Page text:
74. Toothbrushes

Ideally only soft-bristled toothbrushes should be used for brushing teeth because they do not wear out the enamel or push up the gums as much as the medium and harder-bristled brushes do. To encourage the general population to use soft-bristled toothbrushes the government should ban the advertising of medium and hard bristled toothbrushes as toothbrushes for human use. They can still be made and advertised as something else, but not as toothbrushes for human use.

To further reduce the incidence of dental problems among the population, all toothbrush packages labeled for individual sale should be required to have proper use instructions that warn against pushing too hard against the teeth when brushing because doing so would likely result in long term damage to the teeth and gums.


75. Microwavable Dish Labeling

Ceramic, glass, plastic, etc., dishes, cups, cookware, etc., that are oven and/or microwave safe should have this fact written somewhere on the actual items themselves. Plastic dishes that are designed for only a single microwave use should clearly indicate this fact on the dish itself. Plastic dishes should be labeled to inform consumers whether or not they are microwave safe. Dishes or trays intended for single use in a microwave should be labeled as such.


76. Electronic Equipment Temperature Range Labeling

Electronic equipment should be required to indicate the safe and acceptable ambient temperature range in which the product could be expected to function without significantly increased malfunction rates if such temperature ranges are narrower or in any way more restrictive than what should be the 0˚C (32˚F) – 70˚C (158˚F) standard for commercial and consumer electronic products. If any component requires active cooling to keep its temperatures within these (or otherwise safe) operating temperatures, this fact should also be indicated.

Many, if not all, electronic equipment, especially the more expensive kinds, should have the built-in ability to warn of excessively high (maybe also low) temperatures, and maybe also the ability to shut themselves off to prevent damage to the equipment.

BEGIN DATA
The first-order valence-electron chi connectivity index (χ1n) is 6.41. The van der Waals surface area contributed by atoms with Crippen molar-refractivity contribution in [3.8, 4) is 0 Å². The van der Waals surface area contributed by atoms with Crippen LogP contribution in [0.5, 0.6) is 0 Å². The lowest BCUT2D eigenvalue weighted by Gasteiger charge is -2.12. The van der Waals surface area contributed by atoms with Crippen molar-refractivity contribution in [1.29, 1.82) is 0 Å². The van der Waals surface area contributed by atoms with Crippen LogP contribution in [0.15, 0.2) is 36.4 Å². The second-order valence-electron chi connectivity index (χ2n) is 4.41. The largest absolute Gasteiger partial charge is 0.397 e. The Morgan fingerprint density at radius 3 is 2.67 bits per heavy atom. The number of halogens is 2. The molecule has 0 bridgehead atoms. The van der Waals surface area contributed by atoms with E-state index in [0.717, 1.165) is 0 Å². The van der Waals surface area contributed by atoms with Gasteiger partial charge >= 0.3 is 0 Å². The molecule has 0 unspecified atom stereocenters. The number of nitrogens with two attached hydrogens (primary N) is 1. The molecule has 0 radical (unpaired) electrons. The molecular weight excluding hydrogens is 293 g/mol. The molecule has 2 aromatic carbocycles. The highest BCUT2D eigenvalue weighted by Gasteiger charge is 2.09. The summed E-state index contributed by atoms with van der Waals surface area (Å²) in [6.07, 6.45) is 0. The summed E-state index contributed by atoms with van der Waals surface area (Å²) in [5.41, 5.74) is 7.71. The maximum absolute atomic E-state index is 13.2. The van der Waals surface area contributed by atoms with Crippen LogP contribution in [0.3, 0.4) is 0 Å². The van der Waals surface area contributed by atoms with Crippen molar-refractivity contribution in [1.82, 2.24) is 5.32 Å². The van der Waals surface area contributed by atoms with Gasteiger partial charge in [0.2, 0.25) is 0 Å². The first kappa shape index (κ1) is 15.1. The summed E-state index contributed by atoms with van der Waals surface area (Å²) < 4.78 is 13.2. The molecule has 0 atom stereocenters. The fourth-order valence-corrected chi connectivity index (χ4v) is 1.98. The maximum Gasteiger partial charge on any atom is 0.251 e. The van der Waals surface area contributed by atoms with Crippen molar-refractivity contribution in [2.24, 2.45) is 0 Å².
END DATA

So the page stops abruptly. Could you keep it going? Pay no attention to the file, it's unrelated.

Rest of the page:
77. TV/Monitor Screen Size Labeling

The screen sizes of televisions and computer monitors should only be defined and described as the actual viewable area. In other words, a computer monitor advertised as a 19″ model (even if it is a CRT) should have a viewable area of 19 inches.


78. Restaurant Menus Should State Food/Price Ratios & Calorie Estimates

Restaurant menus should state the average weight (or volume of liquids) for each menu item. In addition, menus could also state the price per unit (weight or volume) of food. This would allow people to compare economic value between dishes. Such labeling would help people who just want to get the most food for the least amount of money and who may not care too much about what they eat.

In addition, restaurant food menus should be required to state roughly the amount of calories (within a range of about 100 calories) a dish or entree has. For example, a menu could state that the Rooty Tooty breakfast has between 1,200 and 1,300 calories, on average.


79. Date of Printing On Maps and Other Documents

Maps and other documents should have the year in which they were published printed on them in an easy to find place.


80. Part Number Policies

Product manufacturers should change at least the part numbers and possibly any other identifying name or label if the product has changed noticeably or significantly from a previous version. Extending part numbers to various places behind the decimal and changing those numbers with each noticeable or significant change would be sufficient.


81. Toilet Paper Perforation Performance Rating & Directional Arrows

Perforation Regulations

The packaging of toilet paper should contain information relating to the relative ease, regularity and predictability of the sheets of toilet paper tearing along the perforations.

Directional Arrows

It should also be recommended for manufactures to print arrows on the rolls of toilet paper so that the user would be able to determine, with far less effort, the direction in which the paper is rolled so that its proper orientation and placement on the spindle could be more quickly determined.